Mr. President, thank you very much for your engagement and support. I also thank Ambassador Haley for her leadership, her partnership and her commitment. And I am very grateful to all the leaders here today.
Someone recently asked what keeps me up at night.
My answer was simple: bureaucracy.
Fragmented structures. Byzantine procedures. Endless red tape.
Someone out to undermine the UN could not have come up with a better way to do it than by imposing some of the rules we have created ourselves. I even sometimes ask myself whether there was a conspiracy to make our rules exactly what they need to be for us not to be effective.
Above all, let us never forget that we are here to serve.
To serve the people.
People suffering in poverty or exclusion … people victimized by conflict … people whose rights and dignity are being denied … but also people with ideas and dreams who need a helping hand.
Reform is for them.
Reform is for the hardworking taxpayers who underwrite all the crucial work we do.
And reform is for everyone serving under the UN flag, all of whom deserve the conditions to do their vital job.
To serve the people we support and the people who support us, we must be nimble and effective, flexible and efficient.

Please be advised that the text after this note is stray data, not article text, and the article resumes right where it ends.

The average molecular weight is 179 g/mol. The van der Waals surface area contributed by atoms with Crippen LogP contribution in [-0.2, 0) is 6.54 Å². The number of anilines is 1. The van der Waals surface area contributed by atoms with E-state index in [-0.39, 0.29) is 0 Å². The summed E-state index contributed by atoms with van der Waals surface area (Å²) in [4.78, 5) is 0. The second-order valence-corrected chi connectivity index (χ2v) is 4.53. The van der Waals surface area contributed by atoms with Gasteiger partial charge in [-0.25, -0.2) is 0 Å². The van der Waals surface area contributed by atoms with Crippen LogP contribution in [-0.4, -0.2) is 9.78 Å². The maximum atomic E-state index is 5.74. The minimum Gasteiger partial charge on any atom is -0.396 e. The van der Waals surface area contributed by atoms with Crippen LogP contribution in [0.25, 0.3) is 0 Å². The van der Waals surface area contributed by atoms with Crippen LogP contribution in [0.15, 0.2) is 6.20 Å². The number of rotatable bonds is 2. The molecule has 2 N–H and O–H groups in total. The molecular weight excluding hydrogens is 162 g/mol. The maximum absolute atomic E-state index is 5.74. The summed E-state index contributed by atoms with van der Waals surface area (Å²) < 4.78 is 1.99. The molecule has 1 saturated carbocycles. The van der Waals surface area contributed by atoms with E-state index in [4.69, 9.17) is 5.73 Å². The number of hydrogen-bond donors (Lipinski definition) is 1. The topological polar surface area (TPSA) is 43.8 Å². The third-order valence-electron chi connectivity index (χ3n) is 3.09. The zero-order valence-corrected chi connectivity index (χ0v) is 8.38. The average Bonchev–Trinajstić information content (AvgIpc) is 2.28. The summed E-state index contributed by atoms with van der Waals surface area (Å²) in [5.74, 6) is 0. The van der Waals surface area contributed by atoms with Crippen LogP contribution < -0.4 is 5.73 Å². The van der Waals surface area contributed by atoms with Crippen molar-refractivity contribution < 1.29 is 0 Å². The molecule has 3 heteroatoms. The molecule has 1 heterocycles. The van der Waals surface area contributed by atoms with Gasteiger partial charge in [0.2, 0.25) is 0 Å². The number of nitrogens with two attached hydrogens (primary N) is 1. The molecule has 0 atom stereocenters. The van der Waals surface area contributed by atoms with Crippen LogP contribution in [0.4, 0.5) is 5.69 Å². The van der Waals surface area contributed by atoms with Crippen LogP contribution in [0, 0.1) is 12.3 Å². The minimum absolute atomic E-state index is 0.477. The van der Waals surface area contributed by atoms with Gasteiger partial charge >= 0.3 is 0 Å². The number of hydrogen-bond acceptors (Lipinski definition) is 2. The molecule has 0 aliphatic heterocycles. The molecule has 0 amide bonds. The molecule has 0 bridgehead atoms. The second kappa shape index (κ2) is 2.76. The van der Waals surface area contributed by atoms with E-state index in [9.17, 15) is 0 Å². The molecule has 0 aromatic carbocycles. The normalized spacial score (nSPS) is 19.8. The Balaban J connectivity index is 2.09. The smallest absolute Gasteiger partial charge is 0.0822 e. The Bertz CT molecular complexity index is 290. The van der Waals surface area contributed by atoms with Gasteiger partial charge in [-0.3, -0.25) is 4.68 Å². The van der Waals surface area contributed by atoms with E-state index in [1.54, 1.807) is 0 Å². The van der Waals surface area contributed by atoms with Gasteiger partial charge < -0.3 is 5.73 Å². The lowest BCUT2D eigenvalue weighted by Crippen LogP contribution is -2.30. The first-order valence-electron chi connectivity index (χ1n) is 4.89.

And we must do so keenly aware of our obligation to live up to the values of the United Nations Charter.
Together, we are making progress on a broad and bold reform agenda to strengthen the United Nations.
We have launched a game-changing strategy to end sexual exploitation and abuse.
We have embarked on plans to achieve gender parity in the UN; protect whistle-blowers; and strengthen counter-terrorism structures.
We are reforming our peace and security architecture – to ensure we are stronger in prevention, more agile in mediation, and more effective and cost-effective in peacekeeping operations.
We are reforming our development system to become much more field-focused, well-coordinated and accountable to better assist countries through the 2030 Agenda for Sustainable Development – our contribution to a fair globalization.
And to underpin all these efforts we are pursuing sweeping management reform – to simplify procedures and decentralize decisions, with greater transparency, efficiency and accountability.
These efforts reinforce each other – and they are all grounded in overarching principles. We are a global organization. 90 per cent of our personnel serve in the field.
We need to bring decision-making closer to the people we serve; trust and empower managers; reform cumbersome and costly budgetary procedures; and eliminate duplicative structures.
Mr. President, you have often said, and you repeat it today, that the UN has tremendous potential. All of us have a responsibility to make sure we live up to it.
Our shared objective is a 21st century UN focused more on people and less on process, and as you rightly said, more on delivery and less on bureaucracy.
We know that the true test of reform will not be measured in words in New York or world capitals.
It will be measured through tangible results in the lives of the people we serve – and the trust of those who support our work through their hard-earned resources.
Value for money while advancing shared values – that is our common goal.
I thank you very much for your support for these vital efforts. Mr. President, many thanks.